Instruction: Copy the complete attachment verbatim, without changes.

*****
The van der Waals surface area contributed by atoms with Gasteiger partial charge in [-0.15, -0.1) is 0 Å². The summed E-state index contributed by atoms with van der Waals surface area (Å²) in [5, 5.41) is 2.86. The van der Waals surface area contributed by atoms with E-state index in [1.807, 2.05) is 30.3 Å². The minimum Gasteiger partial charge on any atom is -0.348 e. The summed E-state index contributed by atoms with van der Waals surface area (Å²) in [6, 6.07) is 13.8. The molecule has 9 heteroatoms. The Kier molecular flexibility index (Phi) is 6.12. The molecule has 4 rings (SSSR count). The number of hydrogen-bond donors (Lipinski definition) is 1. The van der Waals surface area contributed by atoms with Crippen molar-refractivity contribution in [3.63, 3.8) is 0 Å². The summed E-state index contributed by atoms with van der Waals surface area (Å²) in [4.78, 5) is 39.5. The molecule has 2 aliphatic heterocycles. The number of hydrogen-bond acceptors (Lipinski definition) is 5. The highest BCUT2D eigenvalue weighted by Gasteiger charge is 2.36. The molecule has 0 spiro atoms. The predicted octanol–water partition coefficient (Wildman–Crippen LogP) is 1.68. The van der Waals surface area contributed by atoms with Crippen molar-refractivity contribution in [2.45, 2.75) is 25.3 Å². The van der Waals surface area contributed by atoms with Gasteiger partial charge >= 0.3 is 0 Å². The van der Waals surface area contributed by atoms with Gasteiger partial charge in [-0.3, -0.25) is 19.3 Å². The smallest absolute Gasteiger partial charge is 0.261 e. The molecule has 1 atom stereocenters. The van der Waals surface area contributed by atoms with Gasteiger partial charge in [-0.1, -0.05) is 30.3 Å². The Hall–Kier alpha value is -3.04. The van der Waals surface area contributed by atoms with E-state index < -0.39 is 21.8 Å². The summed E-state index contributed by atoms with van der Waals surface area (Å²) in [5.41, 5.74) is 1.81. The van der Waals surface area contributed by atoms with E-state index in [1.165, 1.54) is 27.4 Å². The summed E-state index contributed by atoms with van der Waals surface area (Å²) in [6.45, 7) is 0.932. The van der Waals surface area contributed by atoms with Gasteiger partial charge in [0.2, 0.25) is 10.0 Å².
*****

The van der Waals surface area contributed by atoms with Gasteiger partial charge in [-0.15, -0.1) is 0 Å². The summed E-state index contributed by atoms with van der Waals surface area (Å²) in [5, 5.41) is 2.86. The van der Waals surface area contributed by atoms with E-state index in [1.807, 2.05) is 30.3 Å². The minimum Gasteiger partial charge on any atom is -0.348 e. The summed E-state index contributed by atoms with van der Waals surface area (Å²) in [6, 6.07) is 13.8. The molecule has 9 heteroatoms. The Kier molecular flexibility index (Phi) is 6.12. The molecule has 4 rings (SSSR count). The number of hydrogen-bond donors (Lipinski definition) is 1. The van der Waals surface area contributed by atoms with Crippen molar-refractivity contribution in [3.63, 3.8) is 0 Å². The summed E-state index contributed by atoms with van der Waals surface area (Å²) in [4.78, 5) is 39.5. The molecule has 2 aliphatic heterocycles. The number of hydrogen-bond acceptors (Lipinski definition) is 5. The highest BCUT2D eigenvalue weighted by Gasteiger charge is 2.36. The molecule has 0 spiro atoms. The predicted octanol–water partition coefficient (Wildman–Crippen LogP) is 1.68. The van der Waals surface area contributed by atoms with Crippen molar-refractivity contribution in [2.45, 2.75) is 25.3 Å². The van der Waals surface area contributed by atoms with Gasteiger partial charge >= 0.3 is 0 Å². The van der Waals surface area contributed by atoms with Gasteiger partial charge in [-0.3, -0.25) is 19.3 Å². The smallest absolute Gasteiger partial charge is 0.261 e. The molecule has 1 atom stereocenters. The van der Waals surface area contributed by atoms with Gasteiger partial charge in [-0.1, -0.05) is 30.3 Å². The Hall–Kier alpha value is -3.04. The van der Waals surface area contributed by atoms with E-state index < -0.39 is 21.8 Å². The summed E-state index contributed by atoms with van der Waals surface area (Å²) in [5.41, 5.74) is 1.81. The van der Waals surface area contributed by atoms with E-state index in [1.165, 1.54) is 27.4 Å². The summed E-state index contributed by atoms with van der Waals surface area (Å²) in [6.45, 7) is 0.932. The van der Waals surface area contributed by atoms with Gasteiger partial charge in [0.2, 0.25) is 10.0 Å².